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Supersize iPhone, a big risk for Apple


By Quentin Fottrell

As excitement (and rumor) build ahead of the expected release of Apple’s supersize iPhone this fall, experts say Apple executives and shareholders also have considerable reason to be anxious. Apple waited to release a “phablet” version of its signature product, they say, because of the potential negative impact on iPad sales.

Apple is expected to launch the iPhone 6 in late September. Analysts predict that new iPhones with screens measuring 4.7 inches and 5.5 inches (versus 4 inches currently) will be launched to compete with the army of larger Android smartphones on the market, particularly Samsung’s Galaxy phones. “Apple may choose to launch the bigger handset at a later date, but there’s no denying that consumers have a growing appetite for bigger screen phones,” says Mark Spoonauer, editor in chief of Laptop Mag. “A larger screen will also allow Apple to cram in a bigger battery, [addressing] another huge complaint about the iPhone 5S.”

Apple’s former CEO, the late Steve Jobs, wasn’t keen on bigger smartphones. “You can’t get your hand around it,” he said at a 2010 news conference. “No one’s going to buy that.” But smartphones with 5-inch displays now account for one-third of the market, according to analyst firm Canalys. Over 279 million smartphones were shipped in the first quarter, up 29% from the year-earlier quarter. But shipments of smartphones with 5-inch and larger screens rose 369% over the same period. “The trend is unmistakably toward larger-screen handsets at the high end of the market,” Canalys concluded.

So why did Apple hold off? A 5.5-inch iPhone, subsidized by wireless phone providers, would make consumers think twice before purchasing an unsubsidized iPad Mini, says Neil Mawston, analyst at Strategy Analytics. “The larger iPhones may accelerate a fresh push toward larger-screen tablets,” he says. “The tablet category will need to innovate to differentiate from increasingly outsize smartphones.” [eap_ad_2] Apple did not respond to requests for comment.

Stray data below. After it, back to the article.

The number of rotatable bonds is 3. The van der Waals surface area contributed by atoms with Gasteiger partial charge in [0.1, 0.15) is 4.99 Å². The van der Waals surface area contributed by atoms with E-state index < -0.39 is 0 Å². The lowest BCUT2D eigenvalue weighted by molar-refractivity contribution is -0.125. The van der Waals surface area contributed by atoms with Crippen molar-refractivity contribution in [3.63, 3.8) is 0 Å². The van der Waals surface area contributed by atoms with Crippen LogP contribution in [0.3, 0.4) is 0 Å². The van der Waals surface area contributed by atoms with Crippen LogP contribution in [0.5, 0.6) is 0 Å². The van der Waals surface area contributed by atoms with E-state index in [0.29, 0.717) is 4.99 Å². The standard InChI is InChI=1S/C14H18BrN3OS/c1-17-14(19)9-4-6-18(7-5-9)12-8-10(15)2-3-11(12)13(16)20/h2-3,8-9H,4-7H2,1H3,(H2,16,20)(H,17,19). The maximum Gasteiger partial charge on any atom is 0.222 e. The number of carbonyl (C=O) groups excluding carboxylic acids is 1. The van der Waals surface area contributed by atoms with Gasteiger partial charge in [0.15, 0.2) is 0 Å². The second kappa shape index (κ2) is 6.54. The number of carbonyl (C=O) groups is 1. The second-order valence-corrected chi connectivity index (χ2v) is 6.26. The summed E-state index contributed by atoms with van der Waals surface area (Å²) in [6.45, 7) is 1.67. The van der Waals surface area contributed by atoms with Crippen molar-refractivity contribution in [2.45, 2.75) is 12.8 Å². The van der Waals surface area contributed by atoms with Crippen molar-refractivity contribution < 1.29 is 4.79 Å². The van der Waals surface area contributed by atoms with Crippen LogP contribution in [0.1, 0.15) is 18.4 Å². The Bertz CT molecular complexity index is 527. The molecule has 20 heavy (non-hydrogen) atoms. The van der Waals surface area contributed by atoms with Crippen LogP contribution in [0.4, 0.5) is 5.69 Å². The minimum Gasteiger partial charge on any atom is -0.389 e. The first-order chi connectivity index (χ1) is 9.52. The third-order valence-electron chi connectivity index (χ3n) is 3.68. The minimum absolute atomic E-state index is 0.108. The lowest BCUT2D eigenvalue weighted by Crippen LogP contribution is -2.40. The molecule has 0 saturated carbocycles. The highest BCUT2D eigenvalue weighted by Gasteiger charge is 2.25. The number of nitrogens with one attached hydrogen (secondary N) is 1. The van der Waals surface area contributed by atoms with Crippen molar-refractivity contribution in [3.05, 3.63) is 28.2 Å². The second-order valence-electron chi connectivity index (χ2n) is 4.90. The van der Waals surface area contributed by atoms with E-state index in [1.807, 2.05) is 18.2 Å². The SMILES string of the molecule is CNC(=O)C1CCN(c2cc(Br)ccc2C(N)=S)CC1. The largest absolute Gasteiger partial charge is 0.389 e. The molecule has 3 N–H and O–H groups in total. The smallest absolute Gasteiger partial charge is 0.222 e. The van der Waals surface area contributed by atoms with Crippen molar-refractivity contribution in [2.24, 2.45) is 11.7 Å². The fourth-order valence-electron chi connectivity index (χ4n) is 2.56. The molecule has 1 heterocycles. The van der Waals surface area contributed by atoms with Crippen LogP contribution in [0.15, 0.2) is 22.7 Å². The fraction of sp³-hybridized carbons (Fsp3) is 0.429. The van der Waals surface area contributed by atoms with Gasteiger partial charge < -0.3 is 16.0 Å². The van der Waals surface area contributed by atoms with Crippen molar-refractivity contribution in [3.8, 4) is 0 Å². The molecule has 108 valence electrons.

A larger iPhone could also hurt the original-sized iPad, Spoonauer adds. “The rise of so-called phablets has slowed sales of traditional tablets,” he says. International Data Corporation recently lowered its 2014 world-wide tablet shipment forecast to 245.4 million units from 261 million units; the lower figure would represent an increase of just 12% year-over-year versus 52% in 2013. (Apple sold 16.35 million iPads in the second quarter, a 16% drop on the same period last year.) People are holding on to their tablets longer, but the market share of larger phones has more than doubled, to 10.5% in the first quarter of 2014, with over 30 million units“shipped that quarter.

“Large-screen phones have provided some headwinds to tablet demand, and Apple’s iPad growth in particular,” says Brian Colello, analyst at research firm Morningstar. “If Apple were to launch a large screen iPhone 6 at, say, 5 inches, it’s certainly possible that these headwinds could intensify even further.” But Jobs’ dislike of phablets meant Apple stuck with the 4-inch screen iPhone, he says. “Apple focused on building a phone at 4 inches that could be controlled with one hand, but simply misgauged demand for even larger screen devices built by Samsung and others,” Colello adds.

Others aren’t counting down the days to a larger iPhone, however, and some even foresee the return of the dreaded fanny packs. “I find it incredibly ironic that for years we worked hard to build smaller, lighter devices that fit easy into a pocket, and now we are seeing the reverse of all of that effort,” says Andrew Seybold, an independent consultant in wireless technology in Santa Barbara, Calif. But even he says the arrival of a supersize iPhone was inevitable: “Apple did not want to cannibalize the iPad Mini market, but given Samsung’s success with bigger screens it had not got much choice.”

A perfect device would expand to a tablet and contract to a smartphone, says technology consultant Jeff Kagan. “That would make it easier and less expensive for users,” he says. “However, no company has invented that yet. (MarketWatch)[eap_ad_3]

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